Association for Behavior Analysis International

The Association for Behavior Analysis International® (ABAI) is a nonprofit membership organization with the mission to contribute to the well-being of society by developing, enhancing, and supporting the growth and vitality of the science of behavior analysis through research, education, and practice.


33rd Annual Convention; San Diego, CA; 2007

Event Details

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Symposium #17
Beyond the Preference Assessment: Establishing Preference and the Utility of Preferred Stimuli as Reinforcers
Saturday, May 26, 2007
1:00 PM–2:20 PM
Area: DDA; Domain: Applied Research
Chair: Joel Eric Ringdahl (University of Iowa)
Abstract: The utility of preference assessments continues to be an important component in the design of behavior change and behavior acquisition programs to benefit individuals with developmental disabilities. Several strategies have been developed to identify preferred stimuli and subsequent research has demonstrated the utility of preferred stimuli as reinforcers. In the proposed symposia, 4 papers will be presented that address issues beyond the identification of preferred stimuli. One paper describes an intervention to improve play skills so that preferences could be identified for individuals whose play skills previously limited such assessments. Two papers address stimulus properties that affect the utility of preferred stimuli as reinforcers (preference level and task difficulty). The final paper evaluates the correlation between preference stability and reinforcing efficacy. Each of these papers extends the current research on stimulus preference assessments and their utility in designing behavior change and behavior acquisition programs.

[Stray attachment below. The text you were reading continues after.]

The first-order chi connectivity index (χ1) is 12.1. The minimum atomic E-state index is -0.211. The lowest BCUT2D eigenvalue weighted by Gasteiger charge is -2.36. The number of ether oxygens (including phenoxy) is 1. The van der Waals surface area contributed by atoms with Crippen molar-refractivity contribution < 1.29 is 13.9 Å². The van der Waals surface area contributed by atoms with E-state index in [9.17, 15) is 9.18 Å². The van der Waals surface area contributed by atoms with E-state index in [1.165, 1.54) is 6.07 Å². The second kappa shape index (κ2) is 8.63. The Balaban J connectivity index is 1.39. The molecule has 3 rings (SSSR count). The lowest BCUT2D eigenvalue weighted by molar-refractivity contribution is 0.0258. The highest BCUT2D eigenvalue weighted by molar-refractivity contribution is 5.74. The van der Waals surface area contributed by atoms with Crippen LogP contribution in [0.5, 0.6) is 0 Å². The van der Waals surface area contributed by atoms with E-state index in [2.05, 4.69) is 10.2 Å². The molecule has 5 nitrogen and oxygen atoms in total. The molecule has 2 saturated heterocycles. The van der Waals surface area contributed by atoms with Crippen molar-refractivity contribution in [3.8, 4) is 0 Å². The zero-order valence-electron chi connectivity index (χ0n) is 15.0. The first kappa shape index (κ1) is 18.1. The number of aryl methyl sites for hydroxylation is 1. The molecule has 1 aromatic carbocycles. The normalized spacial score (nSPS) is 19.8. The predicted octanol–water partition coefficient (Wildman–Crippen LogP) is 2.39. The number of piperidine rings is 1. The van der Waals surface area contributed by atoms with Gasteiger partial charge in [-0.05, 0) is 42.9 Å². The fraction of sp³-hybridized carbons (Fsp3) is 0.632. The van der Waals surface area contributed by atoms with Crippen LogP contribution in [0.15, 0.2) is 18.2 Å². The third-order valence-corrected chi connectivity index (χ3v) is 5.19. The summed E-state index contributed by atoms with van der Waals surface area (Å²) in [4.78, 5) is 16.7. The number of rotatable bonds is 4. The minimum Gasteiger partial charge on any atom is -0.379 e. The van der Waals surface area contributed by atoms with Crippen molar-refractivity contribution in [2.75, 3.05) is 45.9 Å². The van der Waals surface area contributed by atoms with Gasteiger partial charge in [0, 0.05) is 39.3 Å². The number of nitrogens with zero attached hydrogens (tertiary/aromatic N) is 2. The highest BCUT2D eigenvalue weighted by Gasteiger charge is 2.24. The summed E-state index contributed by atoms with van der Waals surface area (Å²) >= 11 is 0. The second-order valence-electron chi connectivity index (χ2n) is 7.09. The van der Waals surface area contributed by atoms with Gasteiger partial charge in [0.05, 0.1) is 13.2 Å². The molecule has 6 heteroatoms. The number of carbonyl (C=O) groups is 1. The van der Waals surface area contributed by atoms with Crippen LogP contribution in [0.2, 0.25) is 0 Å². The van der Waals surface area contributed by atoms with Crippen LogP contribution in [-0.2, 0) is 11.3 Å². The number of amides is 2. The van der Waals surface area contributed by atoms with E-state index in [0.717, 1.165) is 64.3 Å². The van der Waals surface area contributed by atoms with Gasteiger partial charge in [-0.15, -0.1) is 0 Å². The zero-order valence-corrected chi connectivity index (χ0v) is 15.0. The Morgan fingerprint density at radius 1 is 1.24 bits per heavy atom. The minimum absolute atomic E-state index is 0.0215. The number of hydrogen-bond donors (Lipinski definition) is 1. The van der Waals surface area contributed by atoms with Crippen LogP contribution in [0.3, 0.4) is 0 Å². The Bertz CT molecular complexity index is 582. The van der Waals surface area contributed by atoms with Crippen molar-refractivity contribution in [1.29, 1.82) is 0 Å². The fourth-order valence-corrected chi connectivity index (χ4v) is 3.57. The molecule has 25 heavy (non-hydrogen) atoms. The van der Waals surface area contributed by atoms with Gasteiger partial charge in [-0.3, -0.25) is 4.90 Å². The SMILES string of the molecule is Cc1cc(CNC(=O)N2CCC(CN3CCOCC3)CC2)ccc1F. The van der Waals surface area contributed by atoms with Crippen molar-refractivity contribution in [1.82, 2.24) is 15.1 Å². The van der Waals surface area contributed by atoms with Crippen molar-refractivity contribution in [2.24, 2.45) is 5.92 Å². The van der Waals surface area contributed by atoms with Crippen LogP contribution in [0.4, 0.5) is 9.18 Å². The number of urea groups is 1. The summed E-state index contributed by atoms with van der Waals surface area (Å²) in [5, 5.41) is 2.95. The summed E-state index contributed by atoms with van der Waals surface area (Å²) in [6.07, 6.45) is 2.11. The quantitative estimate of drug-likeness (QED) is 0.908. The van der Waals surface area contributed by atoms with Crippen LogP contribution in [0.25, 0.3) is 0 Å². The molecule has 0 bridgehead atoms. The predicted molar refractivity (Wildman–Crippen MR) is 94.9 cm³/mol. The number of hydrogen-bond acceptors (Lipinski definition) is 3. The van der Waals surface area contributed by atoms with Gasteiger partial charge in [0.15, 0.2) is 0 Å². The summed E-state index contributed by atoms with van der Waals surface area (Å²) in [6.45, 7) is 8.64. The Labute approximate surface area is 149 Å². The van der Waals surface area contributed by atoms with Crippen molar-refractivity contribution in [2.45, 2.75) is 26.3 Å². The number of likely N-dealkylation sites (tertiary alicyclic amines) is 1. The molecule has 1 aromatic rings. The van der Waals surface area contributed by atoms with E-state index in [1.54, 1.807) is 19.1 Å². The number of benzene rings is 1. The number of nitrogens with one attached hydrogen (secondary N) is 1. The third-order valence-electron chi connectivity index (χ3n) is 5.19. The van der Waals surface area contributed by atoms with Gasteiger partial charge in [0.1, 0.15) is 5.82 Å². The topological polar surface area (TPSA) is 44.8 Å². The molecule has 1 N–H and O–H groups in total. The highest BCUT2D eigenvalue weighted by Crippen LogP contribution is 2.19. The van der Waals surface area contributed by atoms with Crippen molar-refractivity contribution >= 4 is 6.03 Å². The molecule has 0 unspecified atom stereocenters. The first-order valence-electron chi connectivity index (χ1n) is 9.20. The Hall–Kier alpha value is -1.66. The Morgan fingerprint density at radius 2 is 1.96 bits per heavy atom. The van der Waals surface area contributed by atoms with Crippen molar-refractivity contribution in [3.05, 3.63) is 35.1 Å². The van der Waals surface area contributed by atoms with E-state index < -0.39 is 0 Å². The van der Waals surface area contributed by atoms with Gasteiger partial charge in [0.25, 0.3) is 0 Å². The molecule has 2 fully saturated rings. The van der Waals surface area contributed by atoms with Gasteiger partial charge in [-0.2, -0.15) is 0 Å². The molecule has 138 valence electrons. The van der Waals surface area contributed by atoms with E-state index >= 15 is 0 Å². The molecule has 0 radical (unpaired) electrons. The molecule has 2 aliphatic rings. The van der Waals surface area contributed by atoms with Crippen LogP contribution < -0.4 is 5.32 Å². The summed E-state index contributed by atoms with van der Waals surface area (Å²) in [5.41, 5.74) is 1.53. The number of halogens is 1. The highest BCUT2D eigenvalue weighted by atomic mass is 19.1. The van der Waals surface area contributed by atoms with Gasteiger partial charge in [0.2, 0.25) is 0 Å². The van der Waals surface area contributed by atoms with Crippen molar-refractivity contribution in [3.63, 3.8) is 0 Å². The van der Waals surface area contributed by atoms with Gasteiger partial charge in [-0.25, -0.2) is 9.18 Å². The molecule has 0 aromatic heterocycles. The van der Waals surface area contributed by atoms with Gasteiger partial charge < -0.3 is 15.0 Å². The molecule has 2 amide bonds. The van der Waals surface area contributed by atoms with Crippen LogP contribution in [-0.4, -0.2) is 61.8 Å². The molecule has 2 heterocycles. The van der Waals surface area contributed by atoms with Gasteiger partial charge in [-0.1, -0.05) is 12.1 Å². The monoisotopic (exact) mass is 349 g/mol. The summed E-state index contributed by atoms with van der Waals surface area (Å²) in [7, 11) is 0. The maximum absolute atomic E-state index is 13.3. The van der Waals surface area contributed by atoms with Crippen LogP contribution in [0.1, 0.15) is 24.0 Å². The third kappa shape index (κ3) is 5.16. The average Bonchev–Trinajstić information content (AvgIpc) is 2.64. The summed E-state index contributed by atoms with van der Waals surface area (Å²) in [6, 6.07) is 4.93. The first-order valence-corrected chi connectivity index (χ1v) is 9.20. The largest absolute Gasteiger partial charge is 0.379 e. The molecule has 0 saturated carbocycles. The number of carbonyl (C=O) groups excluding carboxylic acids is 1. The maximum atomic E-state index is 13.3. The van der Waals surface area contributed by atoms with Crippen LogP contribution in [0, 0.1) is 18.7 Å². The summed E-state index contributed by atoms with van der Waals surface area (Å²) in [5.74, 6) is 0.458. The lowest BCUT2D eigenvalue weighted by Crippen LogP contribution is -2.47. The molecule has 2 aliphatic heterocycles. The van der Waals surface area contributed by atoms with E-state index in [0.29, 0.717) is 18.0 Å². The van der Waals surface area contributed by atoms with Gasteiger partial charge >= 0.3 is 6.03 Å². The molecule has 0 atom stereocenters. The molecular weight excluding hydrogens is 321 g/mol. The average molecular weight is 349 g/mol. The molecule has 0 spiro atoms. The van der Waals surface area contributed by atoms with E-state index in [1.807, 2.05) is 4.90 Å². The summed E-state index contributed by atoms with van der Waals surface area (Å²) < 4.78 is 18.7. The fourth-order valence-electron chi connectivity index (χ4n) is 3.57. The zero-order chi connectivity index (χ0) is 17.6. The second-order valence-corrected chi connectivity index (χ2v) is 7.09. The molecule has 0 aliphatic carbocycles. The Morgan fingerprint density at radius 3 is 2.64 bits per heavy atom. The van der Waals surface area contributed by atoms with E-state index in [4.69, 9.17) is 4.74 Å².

The Effects of Increasing Appropriate Play Skills on Preference for Toys.
DAVID E. KUHN (Kennedy Krieger Institute), Louis P. Hagopian (Kennedy Krieger Institute), Stephanie A. Contrucci Kuhn (Kennedy Krieger Institute)
Abstract: Stereotypic behavior and inappropriate toy interaction are behaviors characteristic of individuals diagnosed with pervasive developmental disorders. These behaviors can interfere with the development of appropriate leisure and other adaptive skills. In the current study, initial preference assessments yielded little information due to inadequate play skills displayed by four individuals diagnosed with pervasive developmental disorders. Therefore, a differential reinforcement-based treatment was evaluated targeting appropriate toy contact and engagement (i.e., using the toy in the way in which it was designed). The effects of the intervention were evaluated in a multiple-baseline design across toys for each participant. Initially, baseline levels of item interaction were low to zero for all participants. Phase one of the intervention consisted of reinforcing appropriate toy contact with a preferred edible, followed by phase two where the reinforcement requirement was changed to appropriate toy engagement. Significant increases in toy contact and engagement were observed and maintained. Lastly, single stimulus engagement preference assessments were repeated, and an overall increase in appropriate interaction with trained and untrained toys was observed for 3 of the 4 participants. Interobserver agreement data were collected during at least 33% of all preference assessment and treatment evaluation sessions, and agreement coefficients remained above 80%.
The Relative Effects of High and Low Preference Stimuli on Responding.
AMY D. LIPCON (New England Center for Children), Jill A. Larsen (New England Center for Children), Erin Emiko Ellis (New England Center for Children), Melissa Brink (New England Center for Children), Richard B. Graff (New England Center for Children)